• ITVI.USA
    15,076.880
    -5.440
    0%
  • OTRI.USA
    24.500
    -0.400
    -1.6%
  • OTVI.USA
    15,056.840
    7.440
    0%
  • TLT.USA
    2.730
    0.000
    0%
  • TSTOPVRPM.ATLPHL
    3.070
    0.150
    5.1%
  • TSTOPVRPM.CHIATL
    2.860
    -0.120
    -4%
  • TSTOPVRPM.DALLAX
    1.660
    0.230
    16.1%
  • TSTOPVRPM.LAXDAL
    2.950
    0.110
    3.9%
  • TSTOPVRPM.PHLCHI
    2.040
    -0.090
    -4.2%
  • TSTOPVRPM.LAXSEA
    3.350
    0.100
    3.1%
  • WAIT.USA
    126.000
    0.000
    0%
  • ITVI.USA
    15,076.880
    -5.440
    0%
  • OTRI.USA
    24.500
    -0.400
    -1.6%
  • OTVI.USA
    15,056.840
    7.440
    0%
  • TLT.USA
    2.730
    0.000
    0%
  • TSTOPVRPM.ATLPHL
    3.070
    0.150
    5.1%
  • TSTOPVRPM.CHIATL
    2.860
    -0.120
    -4%
  • TSTOPVRPM.DALLAX
    1.660
    0.230
    16.1%
  • TSTOPVRPM.LAXDAL
    2.950
    0.110
    3.9%
  • TSTOPVRPM.PHLCHI
    2.040
    -0.090
    -4.2%
  • TSTOPVRPM.LAXSEA
    3.350
    0.100
    3.1%
  • WAIT.USA
    126.000
    0.000
    0%
AskWavesFeaturedNewsTruckingWeather and Critical Events

5 weird things spilled out of trucks

Millions of bees or thousands of dollars in coins flying? That stings

Accidents happen, even to the best truckers on America’s highways. Sometimes freight ends up scattered across the road, and occasionally it’s something people may not expect. These are five fairly odd things that have spilled out of or fallen off of trucks.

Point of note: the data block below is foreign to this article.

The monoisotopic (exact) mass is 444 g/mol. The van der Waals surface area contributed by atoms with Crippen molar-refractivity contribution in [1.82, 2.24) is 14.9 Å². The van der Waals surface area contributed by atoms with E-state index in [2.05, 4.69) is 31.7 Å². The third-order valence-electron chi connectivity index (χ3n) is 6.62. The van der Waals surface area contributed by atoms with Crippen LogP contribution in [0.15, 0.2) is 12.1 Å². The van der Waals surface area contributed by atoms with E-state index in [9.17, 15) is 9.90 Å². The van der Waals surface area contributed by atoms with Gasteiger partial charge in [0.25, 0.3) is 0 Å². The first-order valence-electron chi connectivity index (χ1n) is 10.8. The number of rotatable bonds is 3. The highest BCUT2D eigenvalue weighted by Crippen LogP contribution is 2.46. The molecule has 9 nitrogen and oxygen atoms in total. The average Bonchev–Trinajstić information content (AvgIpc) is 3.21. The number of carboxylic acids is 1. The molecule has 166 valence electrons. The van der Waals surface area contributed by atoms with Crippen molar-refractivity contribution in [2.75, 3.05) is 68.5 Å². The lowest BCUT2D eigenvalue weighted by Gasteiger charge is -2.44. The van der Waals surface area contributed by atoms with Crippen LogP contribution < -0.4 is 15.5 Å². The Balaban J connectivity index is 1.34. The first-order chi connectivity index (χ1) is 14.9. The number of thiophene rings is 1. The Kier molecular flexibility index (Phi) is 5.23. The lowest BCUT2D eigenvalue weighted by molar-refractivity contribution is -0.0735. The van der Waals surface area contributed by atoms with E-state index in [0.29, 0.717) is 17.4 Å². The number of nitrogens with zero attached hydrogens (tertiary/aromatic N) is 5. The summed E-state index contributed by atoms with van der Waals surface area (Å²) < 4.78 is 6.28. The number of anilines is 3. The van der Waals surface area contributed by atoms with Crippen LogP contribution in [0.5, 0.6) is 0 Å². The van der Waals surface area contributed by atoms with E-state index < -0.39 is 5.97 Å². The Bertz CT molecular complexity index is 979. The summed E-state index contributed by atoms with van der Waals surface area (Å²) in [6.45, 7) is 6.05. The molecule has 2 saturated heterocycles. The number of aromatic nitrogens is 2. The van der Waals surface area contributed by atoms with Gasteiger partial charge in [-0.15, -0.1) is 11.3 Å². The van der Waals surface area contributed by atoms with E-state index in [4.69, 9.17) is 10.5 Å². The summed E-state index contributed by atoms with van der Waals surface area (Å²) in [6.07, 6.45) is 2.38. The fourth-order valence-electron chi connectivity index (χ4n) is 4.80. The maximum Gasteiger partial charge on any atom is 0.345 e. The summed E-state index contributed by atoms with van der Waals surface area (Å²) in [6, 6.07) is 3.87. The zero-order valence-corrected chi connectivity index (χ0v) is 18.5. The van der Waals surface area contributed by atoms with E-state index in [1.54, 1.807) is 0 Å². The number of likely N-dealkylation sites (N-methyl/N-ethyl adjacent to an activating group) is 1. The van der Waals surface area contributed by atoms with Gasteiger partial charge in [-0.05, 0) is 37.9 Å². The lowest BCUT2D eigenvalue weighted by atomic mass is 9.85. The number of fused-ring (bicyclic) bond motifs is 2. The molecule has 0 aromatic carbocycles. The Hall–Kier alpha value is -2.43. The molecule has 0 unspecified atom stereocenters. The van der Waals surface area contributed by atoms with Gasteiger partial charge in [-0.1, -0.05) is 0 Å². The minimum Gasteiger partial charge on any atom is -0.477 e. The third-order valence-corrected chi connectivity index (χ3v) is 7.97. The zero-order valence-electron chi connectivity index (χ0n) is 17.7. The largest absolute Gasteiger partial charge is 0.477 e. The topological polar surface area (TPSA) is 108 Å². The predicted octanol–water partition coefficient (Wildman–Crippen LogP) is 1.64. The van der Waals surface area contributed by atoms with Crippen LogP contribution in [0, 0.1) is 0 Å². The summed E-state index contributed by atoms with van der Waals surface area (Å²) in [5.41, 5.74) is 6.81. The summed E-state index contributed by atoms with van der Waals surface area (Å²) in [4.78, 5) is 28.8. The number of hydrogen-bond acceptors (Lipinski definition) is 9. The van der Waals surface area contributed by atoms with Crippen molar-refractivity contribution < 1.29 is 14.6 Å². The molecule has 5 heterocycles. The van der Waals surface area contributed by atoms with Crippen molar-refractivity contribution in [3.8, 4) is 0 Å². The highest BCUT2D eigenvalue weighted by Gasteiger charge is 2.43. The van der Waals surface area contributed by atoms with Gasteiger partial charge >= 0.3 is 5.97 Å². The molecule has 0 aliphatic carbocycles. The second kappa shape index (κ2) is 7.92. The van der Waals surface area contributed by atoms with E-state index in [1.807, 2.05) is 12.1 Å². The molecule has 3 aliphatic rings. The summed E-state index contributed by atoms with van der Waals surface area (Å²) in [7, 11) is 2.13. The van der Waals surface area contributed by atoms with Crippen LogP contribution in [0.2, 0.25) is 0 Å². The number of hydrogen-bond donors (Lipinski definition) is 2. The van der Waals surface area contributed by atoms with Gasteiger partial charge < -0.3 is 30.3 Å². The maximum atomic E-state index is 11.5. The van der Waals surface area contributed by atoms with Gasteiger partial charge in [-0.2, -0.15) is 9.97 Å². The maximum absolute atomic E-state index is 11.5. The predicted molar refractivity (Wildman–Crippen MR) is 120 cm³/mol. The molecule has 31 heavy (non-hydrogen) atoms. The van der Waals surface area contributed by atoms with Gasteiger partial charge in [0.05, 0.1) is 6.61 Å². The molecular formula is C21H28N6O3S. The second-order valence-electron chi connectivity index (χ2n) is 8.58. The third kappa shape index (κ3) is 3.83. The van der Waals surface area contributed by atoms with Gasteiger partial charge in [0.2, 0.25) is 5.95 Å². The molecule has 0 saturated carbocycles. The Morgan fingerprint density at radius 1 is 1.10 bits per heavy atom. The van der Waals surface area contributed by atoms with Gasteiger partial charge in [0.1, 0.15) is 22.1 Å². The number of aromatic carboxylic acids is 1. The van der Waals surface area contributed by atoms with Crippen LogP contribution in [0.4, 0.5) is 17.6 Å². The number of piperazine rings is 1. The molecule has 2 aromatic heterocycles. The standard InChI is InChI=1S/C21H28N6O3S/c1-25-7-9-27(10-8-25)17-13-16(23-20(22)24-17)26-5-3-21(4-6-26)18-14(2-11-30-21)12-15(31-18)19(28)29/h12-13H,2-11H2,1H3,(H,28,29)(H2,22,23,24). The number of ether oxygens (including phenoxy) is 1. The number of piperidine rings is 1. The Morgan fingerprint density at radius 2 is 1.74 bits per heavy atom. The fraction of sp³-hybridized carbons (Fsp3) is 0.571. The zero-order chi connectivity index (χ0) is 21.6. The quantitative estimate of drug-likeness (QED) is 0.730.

All abuzz

A semi carrying more than 450 beehives rolled over near Lynwood, Washington, in the predawn hours of April 17, 2015. It happened on the I-5 median at the I-405 interchange. The driver of the truck was not injured.

The hives contained roughly 14 million bees worth about $92,000, according to Sgt. Keith Leary of the Washington State Patrol. That comes to less than 1 cent per bee.


Related: 14 million spilled bees on I-5


Firefighters were able to save about 128 hives before the sun came up, at which point the bees became rather aggressive and started stinging people. Firefighters had to spray foam and water on the hives in order to kill the bees, but just about everybody got stung. Washington state police told the public driving by to keep their windows up to prevent the bees from flying into their cars.